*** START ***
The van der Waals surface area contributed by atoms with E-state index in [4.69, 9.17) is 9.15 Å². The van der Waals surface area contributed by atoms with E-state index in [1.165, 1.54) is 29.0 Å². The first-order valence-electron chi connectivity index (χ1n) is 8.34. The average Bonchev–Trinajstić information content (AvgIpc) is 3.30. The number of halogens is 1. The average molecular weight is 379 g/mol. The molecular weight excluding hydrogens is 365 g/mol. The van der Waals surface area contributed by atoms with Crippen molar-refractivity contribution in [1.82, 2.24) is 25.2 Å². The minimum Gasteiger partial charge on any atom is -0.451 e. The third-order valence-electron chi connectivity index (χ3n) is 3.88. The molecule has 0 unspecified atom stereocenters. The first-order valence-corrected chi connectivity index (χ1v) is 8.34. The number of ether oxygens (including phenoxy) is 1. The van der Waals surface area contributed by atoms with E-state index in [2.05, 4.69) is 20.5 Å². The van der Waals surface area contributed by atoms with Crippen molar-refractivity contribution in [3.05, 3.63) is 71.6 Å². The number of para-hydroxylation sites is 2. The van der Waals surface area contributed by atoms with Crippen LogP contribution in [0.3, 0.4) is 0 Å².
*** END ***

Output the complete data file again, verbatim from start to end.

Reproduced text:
The van der Waals surface area contributed by atoms with E-state index in [4.69, 9.17) is 9.15 Å². The van der Waals surface area contributed by atoms with E-state index in [1.165, 1.54) is 29.0 Å². The first-order valence-electron chi connectivity index (χ1n) is 8.34. The average Bonchev–Trinajstić information content (AvgIpc) is 3.30. The number of halogens is 1. The average molecular weight is 379 g/mol. The molecular weight excluding hydrogens is 365 g/mol. The van der Waals surface area contributed by atoms with Crippen molar-refractivity contribution in [1.82, 2.24) is 25.2 Å². The minimum Gasteiger partial charge on any atom is -0.451 e. The third-order valence-electron chi connectivity index (χ3n) is 3.88. The molecule has 0 unspecified atom stereocenters. The first-order valence-corrected chi connectivity index (χ1v) is 8.34. The number of ether oxygens (including phenoxy) is 1. The van der Waals surface area contributed by atoms with E-state index in [2.05, 4.69) is 20.5 Å². The van der Waals surface area contributed by atoms with Crippen molar-refractivity contribution in [3.05, 3.63) is 71.6 Å². The number of para-hydroxylation sites is 2. The van der Waals surface area contributed by atoms with Crippen LogP contribution in [0.3, 0.4) is 0 Å².